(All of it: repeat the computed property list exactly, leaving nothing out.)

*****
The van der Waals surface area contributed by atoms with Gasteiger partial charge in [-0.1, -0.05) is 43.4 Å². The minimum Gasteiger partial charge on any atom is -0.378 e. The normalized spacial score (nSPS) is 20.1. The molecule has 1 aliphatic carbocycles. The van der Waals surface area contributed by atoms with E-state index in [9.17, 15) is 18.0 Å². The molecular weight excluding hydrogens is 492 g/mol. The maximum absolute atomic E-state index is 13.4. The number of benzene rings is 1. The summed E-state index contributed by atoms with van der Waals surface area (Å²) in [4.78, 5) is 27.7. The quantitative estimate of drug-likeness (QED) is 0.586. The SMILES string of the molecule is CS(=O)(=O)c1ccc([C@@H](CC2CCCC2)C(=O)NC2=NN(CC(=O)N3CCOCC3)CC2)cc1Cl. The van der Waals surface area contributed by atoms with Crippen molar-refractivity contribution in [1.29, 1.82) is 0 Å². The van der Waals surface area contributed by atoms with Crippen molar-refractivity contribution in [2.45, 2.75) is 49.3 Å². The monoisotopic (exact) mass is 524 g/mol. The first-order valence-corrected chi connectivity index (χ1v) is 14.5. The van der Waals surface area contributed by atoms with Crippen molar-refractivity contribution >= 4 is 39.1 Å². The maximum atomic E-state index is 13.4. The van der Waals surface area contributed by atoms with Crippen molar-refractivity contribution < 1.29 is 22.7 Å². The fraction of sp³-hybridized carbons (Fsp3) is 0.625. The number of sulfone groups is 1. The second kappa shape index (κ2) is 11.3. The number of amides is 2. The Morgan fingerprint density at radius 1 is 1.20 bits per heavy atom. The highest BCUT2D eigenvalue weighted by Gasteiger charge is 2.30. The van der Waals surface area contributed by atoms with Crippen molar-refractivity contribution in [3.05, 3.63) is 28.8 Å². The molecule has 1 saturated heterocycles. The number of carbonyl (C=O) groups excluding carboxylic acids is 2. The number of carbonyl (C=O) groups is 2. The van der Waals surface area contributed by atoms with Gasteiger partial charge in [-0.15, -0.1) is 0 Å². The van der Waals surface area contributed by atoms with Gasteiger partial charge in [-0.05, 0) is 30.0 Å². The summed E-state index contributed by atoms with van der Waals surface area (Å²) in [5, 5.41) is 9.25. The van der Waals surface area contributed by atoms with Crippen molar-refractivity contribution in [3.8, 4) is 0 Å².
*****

The van der Waals surface area contributed by atoms with Gasteiger partial charge in [-0.1, -0.05) is 43.4 Å². The minimum Gasteiger partial charge on any atom is -0.378 e. The normalized spacial score (nSPS) is 20.1. The molecule has 1 aliphatic carbocycles. The van der Waals surface area contributed by atoms with E-state index in [9.17, 15) is 18.0 Å². The molecular weight excluding hydrogens is 492 g/mol. The maximum absolute atomic E-state index is 13.4. The number of benzene rings is 1. The summed E-state index contributed by atoms with van der Waals surface area (Å²) in [4.78, 5) is 27.7. The quantitative estimate of drug-likeness (QED) is 0.586. The SMILES string of the molecule is CS(=O)(=O)c1ccc([C@@H](CC2CCCC2)C(=O)NC2=NN(CC(=O)N3CCOCC3)CC2)cc1Cl. The van der Waals surface area contributed by atoms with Crippen molar-refractivity contribution in [1.29, 1.82) is 0 Å². The van der Waals surface area contributed by atoms with Crippen molar-refractivity contribution in [2.45, 2.75) is 49.3 Å². The monoisotopic (exact) mass is 524 g/mol. The first-order valence-corrected chi connectivity index (χ1v) is 14.5. The van der Waals surface area contributed by atoms with Crippen molar-refractivity contribution >= 4 is 39.1 Å². The maximum atomic E-state index is 13.4. The van der Waals surface area contributed by atoms with Crippen molar-refractivity contribution < 1.29 is 22.7 Å². The fraction of sp³-hybridized carbons (Fsp3) is 0.625. The number of sulfone groups is 1. The second kappa shape index (κ2) is 11.3. The number of amides is 2. The Morgan fingerprint density at radius 1 is 1.20 bits per heavy atom. The highest BCUT2D eigenvalue weighted by Gasteiger charge is 2.30. The van der Waals surface area contributed by atoms with Crippen molar-refractivity contribution in [3.05, 3.63) is 28.8 Å². The molecule has 1 saturated heterocycles. The number of carbonyl (C=O) groups excluding carboxylic acids is 2. The number of carbonyl (C=O) groups is 2. The van der Waals surface area contributed by atoms with Gasteiger partial charge in [-0.15, -0.1) is 0 Å². The van der Waals surface area contributed by atoms with Gasteiger partial charge in [-0.05, 0) is 30.0 Å². The summed E-state index contributed by atoms with van der Waals surface area (Å²) in [5, 5.41) is 9.25. The van der Waals surface area contributed by atoms with Crippen molar-refractivity contribution in [3.8, 4) is 0 Å².